Gov. Steve Beshear unveiled a constitutional amendment yesterday that would allow voters to decide whether Kentucky should have casinos. Although support from the governor helps, the legislation authorizing the amendment is not a slam-dunk – in fact Senate President David Williams is opposed to the measure. And some House members have voiced concerns that the bill guarantees private businesses – the racetracks – the “right” to have casinos.

The measure as introduced would put casinos at five racetracks in a state which has eight tracks, so there would be some competitive bidding involved to win the five licenses. Two non-track casinos would also be authorized; these would not be allowed within 60 miles of any racetrack. That restriction doesn’t leave any well-populated markets available for a standalone casino, although a border site near Knoxville, Tenn., would qualify and would likely be an attractive location.

Not surprisingly, track operators and horsemen alike are excited about the amendment. The casinos would provide much-needed revenue for the tracks and allow racing to be more competitive with other states where gaming supports track operations and purses.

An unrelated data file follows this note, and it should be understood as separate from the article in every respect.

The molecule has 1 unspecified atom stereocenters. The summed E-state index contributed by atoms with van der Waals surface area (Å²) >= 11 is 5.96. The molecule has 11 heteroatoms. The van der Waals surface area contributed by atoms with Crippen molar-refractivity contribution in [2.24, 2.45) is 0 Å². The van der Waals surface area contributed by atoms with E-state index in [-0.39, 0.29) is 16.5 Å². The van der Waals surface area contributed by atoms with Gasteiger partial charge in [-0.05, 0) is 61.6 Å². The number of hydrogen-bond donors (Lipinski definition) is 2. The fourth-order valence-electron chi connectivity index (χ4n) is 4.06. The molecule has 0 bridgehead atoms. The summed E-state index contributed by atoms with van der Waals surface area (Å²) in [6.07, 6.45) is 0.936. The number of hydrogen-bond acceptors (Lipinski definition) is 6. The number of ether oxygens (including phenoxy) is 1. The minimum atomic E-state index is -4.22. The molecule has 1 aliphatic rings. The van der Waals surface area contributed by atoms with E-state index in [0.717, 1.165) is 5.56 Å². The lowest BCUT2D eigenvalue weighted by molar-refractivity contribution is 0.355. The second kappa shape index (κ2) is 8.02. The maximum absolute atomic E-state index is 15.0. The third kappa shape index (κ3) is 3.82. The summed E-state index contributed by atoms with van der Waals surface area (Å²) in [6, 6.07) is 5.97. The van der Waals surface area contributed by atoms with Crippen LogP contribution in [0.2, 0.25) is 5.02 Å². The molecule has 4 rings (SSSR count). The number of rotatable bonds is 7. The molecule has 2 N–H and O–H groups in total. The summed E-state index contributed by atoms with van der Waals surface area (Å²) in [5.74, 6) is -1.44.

The Kentucky measure is somewhat unique – while tracks in other states offer slot machines and a full array of table games, none of them had both types of gaming from the start. Tracks in Iowa, Delaware, Pennsylvania, West Virginia (and soon, Maine) all began with just slot machines or video lottery terminals; table games were added later. South Florida’s tracks began with card rooms offering poker; slot machines were added later. So if the bill is passed, Kentucky’s tracks would be building full casinos from the beginning.